The moderator: This role was specifically linked to the conduct of classes, as the seminars needed structure. Although the activity of moderation was also primarily perceived as being performed by the academic instructors, it was occasionally recognised that the participatory co-instructors were also involved in this – for example, when moderating the presentations of student projects.

            The scientist: By ‘scientist’, we mean that, when performing this role, the person adds their acquired expertise to the content. Since this was basically a course on the history of disability, it included ideas from social history, special needs education, and Disability Studies. The co-instructors, with whom we have been working for many years, have acquired academic knowledge on the subject, in addition to their personal experience. Furthermore, some of our co-instructors have academic qualifications (e.g. in the areas of economic and historical studies) and have been encouraged to draw on this knowledge. Thus, although the role of the scientist was more often attributed to the academic instructors, it was also associated with the contributions of the participatory co-instructors.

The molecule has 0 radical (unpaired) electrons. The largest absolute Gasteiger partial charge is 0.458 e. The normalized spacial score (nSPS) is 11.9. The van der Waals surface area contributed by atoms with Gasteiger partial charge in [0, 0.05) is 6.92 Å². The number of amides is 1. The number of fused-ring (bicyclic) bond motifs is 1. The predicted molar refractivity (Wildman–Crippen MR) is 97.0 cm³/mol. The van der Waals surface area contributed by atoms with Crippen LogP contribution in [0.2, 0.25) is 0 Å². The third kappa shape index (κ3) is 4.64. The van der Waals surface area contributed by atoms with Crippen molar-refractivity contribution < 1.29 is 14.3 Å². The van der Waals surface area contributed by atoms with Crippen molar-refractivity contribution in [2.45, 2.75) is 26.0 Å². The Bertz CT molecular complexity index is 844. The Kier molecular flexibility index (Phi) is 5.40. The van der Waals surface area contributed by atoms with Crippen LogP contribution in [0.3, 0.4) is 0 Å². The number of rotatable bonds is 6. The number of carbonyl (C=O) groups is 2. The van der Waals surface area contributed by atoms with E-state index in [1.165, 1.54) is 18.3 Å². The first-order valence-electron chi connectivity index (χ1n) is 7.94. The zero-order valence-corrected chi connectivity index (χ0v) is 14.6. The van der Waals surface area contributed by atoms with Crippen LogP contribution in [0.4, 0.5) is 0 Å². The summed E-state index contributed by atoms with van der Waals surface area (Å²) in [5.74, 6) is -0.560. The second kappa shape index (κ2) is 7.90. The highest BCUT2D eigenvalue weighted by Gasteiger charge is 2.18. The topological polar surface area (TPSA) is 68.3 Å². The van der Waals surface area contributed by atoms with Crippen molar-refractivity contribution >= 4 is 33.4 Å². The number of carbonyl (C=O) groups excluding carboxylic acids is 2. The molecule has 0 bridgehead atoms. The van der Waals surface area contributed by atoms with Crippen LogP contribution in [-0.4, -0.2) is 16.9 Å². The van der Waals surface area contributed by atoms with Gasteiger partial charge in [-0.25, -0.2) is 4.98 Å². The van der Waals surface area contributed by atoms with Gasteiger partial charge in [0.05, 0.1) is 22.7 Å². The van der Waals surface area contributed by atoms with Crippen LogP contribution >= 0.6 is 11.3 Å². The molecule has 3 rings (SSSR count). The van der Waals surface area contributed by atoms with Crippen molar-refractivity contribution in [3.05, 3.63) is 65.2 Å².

The comedian: The multi-teacher model tends to create a positive atmosphere due to its enhanced interactivity. The frequent dialogues were identified in the interviews as enabling all the members of the team to make jokes, including by using self-irony and by teasing each other. That said, our findings suggest that the participatory co-instructors were using these opportunities for making fun more often than academic instructors. Of note here is that the roles of the scientist and the comedian can create obvious power dynamics that should be avoided, so the whole team has been very cautious to keep them in balance. We have tried to make sure that every member has been recognised as a source of both knowledge and entertainment in order to create a respectful and safe learning environment.